Walking Well: Learn by Doing

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"Walking Well" series by Amanda Villagomez (CatholicMom.com)

Copyright 2019 Amanda Villagomez. All rights reserved.

This academic year I am sharing examples of how educational pedagogy can inform evangelization efforts. On my office wall, I have collages of my girls engaging in different forms of reading and writing over the years paired with quotes that capture different aspects of my beliefs related to how we can nurture and support readers and writers. One of them states a saying that some teachers in Mexico mentioned when I was attending a summer for educators exchange, “El niño aprende a leer leyendo y a escribir escribiendo,” which translates to, “The child learns to read by reading and to write by writing.” I loved that the teachers were capturing the importance of learning by doing, a concept that John Dewey emphasized and that aligned with my own teaching philosophy.

Recognizing the importance of active learning, learn by doing means that teachers serve as facilitators of the learning process in order to allow opportunities for students to practice. It recognizes that we cannot just learn about something, we need to actually apply that knowledge in practical use. That experience can support depth of knowledge.

In order to be effective facilitators of this type of learning experience, teachers need to be what they teach. For example, a teacher of reading needs to be a reader and a teacher of writing needs to be a writer in order to authentically guide students through the process of growing and developing as readers and writers. By engaging in the same type of work themselves, teachers can reflect on their own development over time in order to consider implications for students.

"Walking well: learn by doing" by Amanda Villagomez (CatholicMom.com)

Copyright 2019 Amanda Villagomez. All rights reserved.

Though John Dewey is the name within educational circles that is often associated with the concept of learning by doing, around 300 years prior St. Francis de Sales was making statements, such as,

You learn to speak by speaking, to study by studying, to run by running, to work by working, and just so, you learn to love by loving. All those who think to learn in any other way deceive themselves.

and

Children learn to speak by hearing their mother talk, and stammering forth their childish sounds in imitation; and so if we cleave to the Savior in meditation, listening to His words, watching His actions and intentions, we shall learn in time, through His Grace, to speak, act, and will like Himself. (Introduction to a Devout Life, p. 53)

The second quote from St. Francis de Sales captures well that in an evangelization context, the concept of learning by doing applies to conforming our lives to Christ and supporting others in doing the same. We do not just want to know about God. We want to know God and have our lives transformed as a result. In other words, in order to support each other in our walk towards becoming saints, we need to be intentional about developing and nurturing the dispositions of disciples.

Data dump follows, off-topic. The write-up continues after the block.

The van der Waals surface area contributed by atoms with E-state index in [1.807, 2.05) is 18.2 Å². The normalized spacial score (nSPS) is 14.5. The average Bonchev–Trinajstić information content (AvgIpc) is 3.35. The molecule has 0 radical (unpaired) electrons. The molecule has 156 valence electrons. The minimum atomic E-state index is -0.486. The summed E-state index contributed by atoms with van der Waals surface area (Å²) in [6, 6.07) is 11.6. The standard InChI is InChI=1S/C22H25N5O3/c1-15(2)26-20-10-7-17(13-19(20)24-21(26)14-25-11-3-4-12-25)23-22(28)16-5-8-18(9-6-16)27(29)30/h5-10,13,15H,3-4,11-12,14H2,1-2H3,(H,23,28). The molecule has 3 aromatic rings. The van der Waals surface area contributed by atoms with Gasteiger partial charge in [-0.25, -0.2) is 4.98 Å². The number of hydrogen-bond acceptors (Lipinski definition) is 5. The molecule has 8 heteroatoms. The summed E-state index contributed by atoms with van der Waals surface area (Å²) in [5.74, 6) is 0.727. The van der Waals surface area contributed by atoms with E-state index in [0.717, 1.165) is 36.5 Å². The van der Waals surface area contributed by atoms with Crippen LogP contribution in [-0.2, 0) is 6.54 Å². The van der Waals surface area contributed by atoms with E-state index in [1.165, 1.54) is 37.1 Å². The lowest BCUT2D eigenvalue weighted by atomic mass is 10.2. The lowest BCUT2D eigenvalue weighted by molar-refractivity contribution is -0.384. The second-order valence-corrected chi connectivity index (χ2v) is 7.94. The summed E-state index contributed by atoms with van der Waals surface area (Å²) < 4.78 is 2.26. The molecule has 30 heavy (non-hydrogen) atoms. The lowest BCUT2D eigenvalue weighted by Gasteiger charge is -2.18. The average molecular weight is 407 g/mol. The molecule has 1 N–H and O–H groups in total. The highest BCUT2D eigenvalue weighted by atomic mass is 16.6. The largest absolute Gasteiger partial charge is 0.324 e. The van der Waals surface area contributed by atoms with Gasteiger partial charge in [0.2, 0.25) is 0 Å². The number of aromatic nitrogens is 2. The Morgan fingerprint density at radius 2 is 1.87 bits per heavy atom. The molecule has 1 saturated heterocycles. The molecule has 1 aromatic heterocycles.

In light of the value of mentors being more effective with supporting when they are actively engaged in the same work themselves, those in roles to support others in their faith formation can reflect on and discuss questions such as the following:

  • What are examples of dispositions of disciples? What does it look like or sound like to be a follower of Jesus?
  • What is a strength that I have related to dispositions of a disciple? How might I use that to consider implications for teaching/supporting others in their growth?
  • What is an example of an area where I can grow? How might I grow? How might that experience of an intentional attempt at growth help me to support others in their own efforts?
"Walking well" series by Amanda Villagomez (CatholicMom.com)

Copyright 2019 Amanda Villagomez. All rights reserved.

Throughout the Gospels Jesus taught the disciples and allowed them with space to practice. For example,

The apostles gathered together with Jesus and reported all they had done and taught. He said to them, “Come away by yourselves to a deserted place and rest a while.” People were coming and going in great numbers, and they had no opportunity even to eat. So they went off in the boat by themselves to a deserted place.” (Mark 6:30-32)

Time and again Jesus modeled the importance of time in prayer, and in this account, He nurtured the apostles by calling them away to do the same. He demonstrated that it is critical to balance active work and rest. Jesus provided opportunities to learn by doing and continually engaged in the same type of work He was calling his disciples to practice.

Loving Lord, Help us to foster faith filled friendships and to mentor others in order to grow in heroic virtue alongside each other. Remind us that in order to support others, we need to be intentional about our own progress and application in our daily lives. Illuminate areas for growth. Transform us by Your grace and then use us as instruments to reflect your love in the world.


Copyright 2019 Amanda Villagómez

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About Author

Amanda Villagómez is a wife, mom, and teacher educator. Her five girls range in age from 1 to 16. She blogs at Focusing on the Core to reflect on the journey of attempting to align her life to what matters most in different contexts.

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